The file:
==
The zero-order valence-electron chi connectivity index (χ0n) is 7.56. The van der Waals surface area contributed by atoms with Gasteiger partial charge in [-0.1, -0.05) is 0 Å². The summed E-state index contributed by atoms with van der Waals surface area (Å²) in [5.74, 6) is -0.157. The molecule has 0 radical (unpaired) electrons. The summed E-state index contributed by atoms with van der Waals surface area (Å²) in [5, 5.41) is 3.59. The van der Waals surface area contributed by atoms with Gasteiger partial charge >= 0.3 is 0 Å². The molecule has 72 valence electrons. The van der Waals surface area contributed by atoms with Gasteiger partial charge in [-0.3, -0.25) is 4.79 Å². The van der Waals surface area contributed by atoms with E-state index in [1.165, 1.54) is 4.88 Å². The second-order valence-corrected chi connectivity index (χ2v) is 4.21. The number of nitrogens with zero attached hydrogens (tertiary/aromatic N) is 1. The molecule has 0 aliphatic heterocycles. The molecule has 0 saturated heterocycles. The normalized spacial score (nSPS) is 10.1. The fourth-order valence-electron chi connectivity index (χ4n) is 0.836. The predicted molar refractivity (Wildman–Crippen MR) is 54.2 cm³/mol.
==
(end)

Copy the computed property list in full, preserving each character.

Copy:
The zero-order valence-electron chi connectivity index (χ0n) is 7.56. The van der Waals surface area contributed by atoms with Gasteiger partial charge in [-0.1, -0.05) is 0 Å². The summed E-state index contributed by atoms with van der Waals surface area (Å²) in [5.74, 6) is -0.157. The molecule has 0 radical (unpaired) electrons. The summed E-state index contributed by atoms with van der Waals surface area (Å²) in [5, 5.41) is 3.59. The van der Waals surface area contributed by atoms with Gasteiger partial charge >= 0.3 is 0 Å². The molecule has 72 valence electrons. The van der Waals surface area contributed by atoms with Gasteiger partial charge in [-0.3, -0.25) is 4.79 Å². The van der Waals surface area contributed by atoms with E-state index in [1.165, 1.54) is 4.88 Å². The second-order valence-corrected chi connectivity index (χ2v) is 4.21. The number of nitrogens with zero attached hydrogens (tertiary/aromatic N) is 1. The molecule has 0 aliphatic heterocycles. The molecule has 0 saturated heterocycles. The normalized spacial score (nSPS) is 10.1. The fourth-order valence-electron chi connectivity index (χ4n) is 0.836. The predicted molar refractivity (Wildman–Crippen MR) is 54.2 cm³/mol.